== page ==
Well as you can tell from my o.p. i am still in school so i just got some $70 analogue gauges for now (all i can afford) but those digital sure do look fancy, and worthwhile. Our teacher will not let us use 410a/r22 gauges on both refrigerants in the lab, he requires we use a separate one for each. Luckily the lab has many r22 gauges available to practice with but he makes it seem like using a compound r410/r22 gauge for use on both is utterly rediculous and unsafe/unprofessional........ but from many techs I know/have spoken with they say the same thing many people here do......ideally get a gauge for each but if all you have is the 410/22 compound gauge then you can use that also. I think the teacher is just trying to teach the "right" way and doesn't want to seem like he is cutting any corners.

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    Quote Originally Posted by mark beiser View Post

    The only analogue refrigerant gauges I still have on my truck are a couple of compound gauges for taking oil pressure readings, and those are class 1 accuracy brass gauges. been thinking of going digital with those too.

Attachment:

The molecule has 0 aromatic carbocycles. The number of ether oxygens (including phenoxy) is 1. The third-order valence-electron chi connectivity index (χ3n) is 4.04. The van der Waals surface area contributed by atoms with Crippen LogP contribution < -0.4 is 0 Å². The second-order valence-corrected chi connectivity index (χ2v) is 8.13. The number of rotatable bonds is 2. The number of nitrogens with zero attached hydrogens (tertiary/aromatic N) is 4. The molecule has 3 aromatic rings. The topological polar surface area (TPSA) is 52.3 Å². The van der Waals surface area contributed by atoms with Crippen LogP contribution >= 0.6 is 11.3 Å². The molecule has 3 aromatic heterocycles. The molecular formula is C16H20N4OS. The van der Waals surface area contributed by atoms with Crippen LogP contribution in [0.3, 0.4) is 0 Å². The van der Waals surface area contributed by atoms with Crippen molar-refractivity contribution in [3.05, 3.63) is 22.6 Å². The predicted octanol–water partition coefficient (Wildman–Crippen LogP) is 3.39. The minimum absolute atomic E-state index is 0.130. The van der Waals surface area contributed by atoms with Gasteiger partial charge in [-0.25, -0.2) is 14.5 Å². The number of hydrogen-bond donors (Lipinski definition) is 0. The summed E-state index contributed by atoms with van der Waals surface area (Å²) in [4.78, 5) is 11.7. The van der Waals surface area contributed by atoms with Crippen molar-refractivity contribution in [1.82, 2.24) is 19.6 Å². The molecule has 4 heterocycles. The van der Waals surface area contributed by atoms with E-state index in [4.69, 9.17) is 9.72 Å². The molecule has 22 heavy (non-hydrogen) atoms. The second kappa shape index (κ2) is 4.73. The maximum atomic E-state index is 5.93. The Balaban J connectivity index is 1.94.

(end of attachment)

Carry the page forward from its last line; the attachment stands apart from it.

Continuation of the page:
Mark, is there a reason that you don't use the digitals to take oil pressure readings?

    I use my 1200 for it almost daily and it works great.


    Well as you can tell from my o.p. i am still in school so i just got some $70 analogue gauges for now (all i can afford) but those digital sure do look fancy, and worthwhile. Our teacher will not let us use 410a/r22 gauges on both refrigerants in the lab, he requires we use a separate one for each. Luckily the lab has many r22 gauges available to practice with but he makes it seem like using a compound r410/r22 gauge for use on both is utterly rediculous and unsafe/unprofessional........ but from many techs I know/have spoken with they say the same thing many people here do......ideally get a gauge for each but if all you have is the 410/22 compound gauge then you can use that also. I think the teacher is just trying to teach the "right" way and doesn't want to seem like he is cutting any corners.

    Adam,

    There is a huge amount of misinformation floating around out there in the world. I commend you for trying to educate yourself.

    Think about something, if you will. Spend $70 on gauges now (your number, right?) then spend 70 more in less than a year, and 70 more, and 70 more and 70 more...... You see where I'm going with this. Now, you can drop a few hundred on a good digital set and never have to buy gauges again (at least for the forseeable future) Add to that the fact that your thinking about the refrigeration system will change once you start using digitals, and Mark is right, analog is dead.